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Complaints Aren't Stopping Apple's iOS 7 Downloads
By Joshua Brustein
September 20, 2013 12:40 PM EDT
Photograph by Justin Sullivan/Getty Images The new iPhone 5S with iOS7

Even before its new iPhones began to hit the network on Friday, Apple’s other big new product, iOS 7, was quickly spreading through the market. Within 48 hours of its Wednesday launch, the new mobile operating system had made its way onto 32 percent of theApple devices in the U.S. and Canada, according to digital ad network Chitika.

While many Apple users are grumbling as they work their way through the grief phase of the transition, so far it hasn’t been as messy as the last major update to Apple’s software, when it launched Apple Maps, a product that reminded most people just how much they like Google Maps. And despite the well-publicized backlash to that update, more than 30 percent of iOS users downloaded iOS 6 within three days. Within a month, the number hit 50 percent.

In the end, Apple knows that pretty much all its customers will get on board. About 95 percent of the company’s mobile users were on iOS 6 by July, according to Open Signal, an organization that gathers data on wireless usage.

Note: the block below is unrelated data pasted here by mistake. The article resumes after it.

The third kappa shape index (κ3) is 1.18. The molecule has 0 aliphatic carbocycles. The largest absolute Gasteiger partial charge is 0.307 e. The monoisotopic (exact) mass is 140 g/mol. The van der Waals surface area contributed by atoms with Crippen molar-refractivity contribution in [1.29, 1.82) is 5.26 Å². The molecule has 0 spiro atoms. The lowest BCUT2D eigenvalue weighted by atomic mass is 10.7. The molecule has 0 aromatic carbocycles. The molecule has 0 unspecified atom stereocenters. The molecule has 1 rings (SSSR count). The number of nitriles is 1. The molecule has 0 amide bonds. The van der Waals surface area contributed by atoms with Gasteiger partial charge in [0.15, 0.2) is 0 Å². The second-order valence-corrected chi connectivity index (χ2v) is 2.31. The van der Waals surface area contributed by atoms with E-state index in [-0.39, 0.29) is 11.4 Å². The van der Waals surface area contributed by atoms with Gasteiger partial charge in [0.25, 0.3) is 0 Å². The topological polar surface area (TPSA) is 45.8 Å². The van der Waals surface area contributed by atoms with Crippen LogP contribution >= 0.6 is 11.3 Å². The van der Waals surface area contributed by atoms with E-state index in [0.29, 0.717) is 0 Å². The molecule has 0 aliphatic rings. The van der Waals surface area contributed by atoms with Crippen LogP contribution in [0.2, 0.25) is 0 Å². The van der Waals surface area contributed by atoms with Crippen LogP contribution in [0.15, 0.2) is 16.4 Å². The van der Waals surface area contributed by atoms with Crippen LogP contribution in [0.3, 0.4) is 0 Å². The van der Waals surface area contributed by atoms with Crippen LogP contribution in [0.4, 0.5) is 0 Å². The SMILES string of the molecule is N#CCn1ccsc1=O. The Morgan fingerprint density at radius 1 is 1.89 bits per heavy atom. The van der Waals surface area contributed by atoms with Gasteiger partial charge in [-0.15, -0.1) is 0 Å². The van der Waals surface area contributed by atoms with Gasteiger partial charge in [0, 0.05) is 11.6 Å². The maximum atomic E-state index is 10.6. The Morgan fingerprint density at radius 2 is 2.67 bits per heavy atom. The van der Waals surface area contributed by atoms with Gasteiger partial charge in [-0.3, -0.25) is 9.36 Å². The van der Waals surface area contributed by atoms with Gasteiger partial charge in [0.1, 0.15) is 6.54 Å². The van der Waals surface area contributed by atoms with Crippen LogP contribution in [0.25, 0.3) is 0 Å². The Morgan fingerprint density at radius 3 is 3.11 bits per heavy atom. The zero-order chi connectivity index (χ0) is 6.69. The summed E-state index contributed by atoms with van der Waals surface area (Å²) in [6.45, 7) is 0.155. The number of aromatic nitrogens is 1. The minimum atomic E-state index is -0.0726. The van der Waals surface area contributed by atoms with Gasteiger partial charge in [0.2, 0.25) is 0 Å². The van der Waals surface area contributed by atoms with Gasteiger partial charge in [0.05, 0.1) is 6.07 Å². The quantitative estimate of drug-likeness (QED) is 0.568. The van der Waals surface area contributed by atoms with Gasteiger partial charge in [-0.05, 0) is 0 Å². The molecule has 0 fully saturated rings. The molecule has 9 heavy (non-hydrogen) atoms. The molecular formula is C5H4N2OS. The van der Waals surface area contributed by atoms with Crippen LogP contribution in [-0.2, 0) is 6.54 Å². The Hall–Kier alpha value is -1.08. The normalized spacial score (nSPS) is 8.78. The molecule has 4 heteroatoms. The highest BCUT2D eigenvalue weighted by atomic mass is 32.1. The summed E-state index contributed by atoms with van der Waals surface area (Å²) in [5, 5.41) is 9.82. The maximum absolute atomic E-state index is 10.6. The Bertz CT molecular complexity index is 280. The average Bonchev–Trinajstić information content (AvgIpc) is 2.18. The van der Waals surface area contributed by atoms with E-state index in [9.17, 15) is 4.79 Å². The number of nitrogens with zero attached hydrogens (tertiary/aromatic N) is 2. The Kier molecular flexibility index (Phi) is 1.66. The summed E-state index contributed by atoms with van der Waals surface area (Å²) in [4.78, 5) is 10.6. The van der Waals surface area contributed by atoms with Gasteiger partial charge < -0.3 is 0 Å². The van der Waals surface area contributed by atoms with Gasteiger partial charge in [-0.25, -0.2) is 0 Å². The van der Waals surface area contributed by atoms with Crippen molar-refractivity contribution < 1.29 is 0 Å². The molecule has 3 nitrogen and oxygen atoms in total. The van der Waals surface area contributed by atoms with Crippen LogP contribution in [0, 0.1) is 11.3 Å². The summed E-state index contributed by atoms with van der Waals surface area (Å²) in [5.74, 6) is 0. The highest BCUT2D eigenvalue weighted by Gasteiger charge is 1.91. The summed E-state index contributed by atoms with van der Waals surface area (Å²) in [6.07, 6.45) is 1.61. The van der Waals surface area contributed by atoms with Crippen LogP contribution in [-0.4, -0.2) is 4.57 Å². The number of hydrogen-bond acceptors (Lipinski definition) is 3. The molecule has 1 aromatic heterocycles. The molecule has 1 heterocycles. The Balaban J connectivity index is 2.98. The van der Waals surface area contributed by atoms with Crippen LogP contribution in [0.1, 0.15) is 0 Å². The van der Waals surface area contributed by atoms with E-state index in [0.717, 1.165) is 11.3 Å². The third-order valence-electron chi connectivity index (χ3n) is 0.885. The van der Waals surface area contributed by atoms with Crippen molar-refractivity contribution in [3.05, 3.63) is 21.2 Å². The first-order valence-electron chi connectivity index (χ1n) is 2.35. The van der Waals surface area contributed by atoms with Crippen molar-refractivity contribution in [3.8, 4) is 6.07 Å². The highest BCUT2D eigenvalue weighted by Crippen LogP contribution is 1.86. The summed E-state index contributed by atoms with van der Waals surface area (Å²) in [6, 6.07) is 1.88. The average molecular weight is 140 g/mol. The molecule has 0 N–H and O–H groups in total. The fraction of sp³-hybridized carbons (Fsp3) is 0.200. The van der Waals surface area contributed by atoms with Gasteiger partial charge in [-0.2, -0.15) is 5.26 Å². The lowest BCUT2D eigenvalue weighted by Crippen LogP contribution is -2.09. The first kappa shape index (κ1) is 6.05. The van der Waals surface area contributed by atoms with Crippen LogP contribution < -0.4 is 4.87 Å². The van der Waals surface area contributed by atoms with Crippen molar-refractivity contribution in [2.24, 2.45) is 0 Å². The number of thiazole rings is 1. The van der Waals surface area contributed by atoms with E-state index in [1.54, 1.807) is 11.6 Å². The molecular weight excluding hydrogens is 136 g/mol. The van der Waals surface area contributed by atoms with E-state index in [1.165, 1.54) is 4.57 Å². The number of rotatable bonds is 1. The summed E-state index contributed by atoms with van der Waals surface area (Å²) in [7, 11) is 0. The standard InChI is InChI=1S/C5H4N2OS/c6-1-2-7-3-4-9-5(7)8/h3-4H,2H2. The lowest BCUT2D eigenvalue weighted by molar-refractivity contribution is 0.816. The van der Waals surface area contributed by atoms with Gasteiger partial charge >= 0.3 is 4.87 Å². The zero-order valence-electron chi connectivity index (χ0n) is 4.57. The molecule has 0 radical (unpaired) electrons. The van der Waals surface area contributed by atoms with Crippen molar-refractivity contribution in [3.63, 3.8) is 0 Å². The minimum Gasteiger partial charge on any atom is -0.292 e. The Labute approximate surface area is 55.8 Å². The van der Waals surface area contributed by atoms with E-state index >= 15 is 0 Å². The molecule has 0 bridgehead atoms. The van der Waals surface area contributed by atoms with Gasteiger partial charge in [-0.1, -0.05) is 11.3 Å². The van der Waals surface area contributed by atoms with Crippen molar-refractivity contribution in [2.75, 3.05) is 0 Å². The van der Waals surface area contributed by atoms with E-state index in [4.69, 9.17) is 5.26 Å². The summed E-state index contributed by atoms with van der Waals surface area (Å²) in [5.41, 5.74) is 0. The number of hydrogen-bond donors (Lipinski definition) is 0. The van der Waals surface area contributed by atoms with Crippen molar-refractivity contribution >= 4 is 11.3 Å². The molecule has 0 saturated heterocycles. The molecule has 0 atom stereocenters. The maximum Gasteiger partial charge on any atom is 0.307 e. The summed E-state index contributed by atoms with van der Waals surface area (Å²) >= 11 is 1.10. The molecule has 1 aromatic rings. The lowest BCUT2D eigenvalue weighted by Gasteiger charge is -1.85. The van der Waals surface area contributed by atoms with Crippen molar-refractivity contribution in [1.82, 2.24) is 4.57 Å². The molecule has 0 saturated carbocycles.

You can’t say the same about Google, whose Android users are spread out over all kinds of sugar-themed software flavors. Google says about 45 percent are using Jelly Bean, which was introduce last June. Almost a third are still using Gingerbread, a version that was launched in 2010. And that says nothing of the head-spinning variety of shapes and sizes of the devices themselves.

The ability to get users to march in formation gives Apple an advantage over Android as they compete for the favors of developers. It’s just easier to make apps for fewer products that all run similar software. Of course, the developers themselves take a little time to get in line, too—not everyone with an iPhone app has adapted it to fit the company’s new aesthetic.

Android will unwrap the latest version of its own operating system—Kit Kat—as soon as this fall, adding another layer for developers to consider. By that point, most iPhone users will probably have reached acceptance.

(This post has been updated to reflect more recent statistics from Chitika.)

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